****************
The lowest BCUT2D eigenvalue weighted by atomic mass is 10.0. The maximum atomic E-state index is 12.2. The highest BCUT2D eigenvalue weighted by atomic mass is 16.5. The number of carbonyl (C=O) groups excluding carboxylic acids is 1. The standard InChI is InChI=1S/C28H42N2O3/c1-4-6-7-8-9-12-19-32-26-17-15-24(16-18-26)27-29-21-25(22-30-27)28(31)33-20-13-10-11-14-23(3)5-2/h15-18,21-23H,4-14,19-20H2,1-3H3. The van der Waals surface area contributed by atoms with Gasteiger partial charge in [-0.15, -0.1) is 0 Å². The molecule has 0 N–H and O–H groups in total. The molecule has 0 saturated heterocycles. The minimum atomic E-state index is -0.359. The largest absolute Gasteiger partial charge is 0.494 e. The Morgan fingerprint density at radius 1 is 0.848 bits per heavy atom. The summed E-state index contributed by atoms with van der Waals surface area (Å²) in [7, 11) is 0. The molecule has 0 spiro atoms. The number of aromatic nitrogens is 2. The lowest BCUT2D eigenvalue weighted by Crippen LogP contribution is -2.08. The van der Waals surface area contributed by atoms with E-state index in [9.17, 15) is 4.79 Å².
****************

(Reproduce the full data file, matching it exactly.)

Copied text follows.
The lowest BCUT2D eigenvalue weighted by atomic mass is 10.0. The maximum atomic E-state index is 12.2. The highest BCUT2D eigenvalue weighted by atomic mass is 16.5. The number of carbonyl (C=O) groups excluding carboxylic acids is 1. The standard InChI is InChI=1S/C28H42N2O3/c1-4-6-7-8-9-12-19-32-26-17-15-24(16-18-26)27-29-21-25(22-30-27)28(31)33-20-13-10-11-14-23(3)5-2/h15-18,21-23H,4-14,19-20H2,1-3H3. The van der Waals surface area contributed by atoms with Gasteiger partial charge in [-0.15, -0.1) is 0 Å². The molecule has 0 N–H and O–H groups in total. The molecule has 0 saturated heterocycles. The minimum atomic E-state index is -0.359. The largest absolute Gasteiger partial charge is 0.494 e. The Morgan fingerprint density at radius 1 is 0.848 bits per heavy atom. The summed E-state index contributed by atoms with van der Waals surface area (Å²) in [7, 11) is 0. The molecule has 0 spiro atoms. The number of aromatic nitrogens is 2. The lowest BCUT2D eigenvalue weighted by Crippen LogP contribution is -2.08. The van der Waals surface area contributed by atoms with E-state index in [9.17, 15) is 4.79 Å².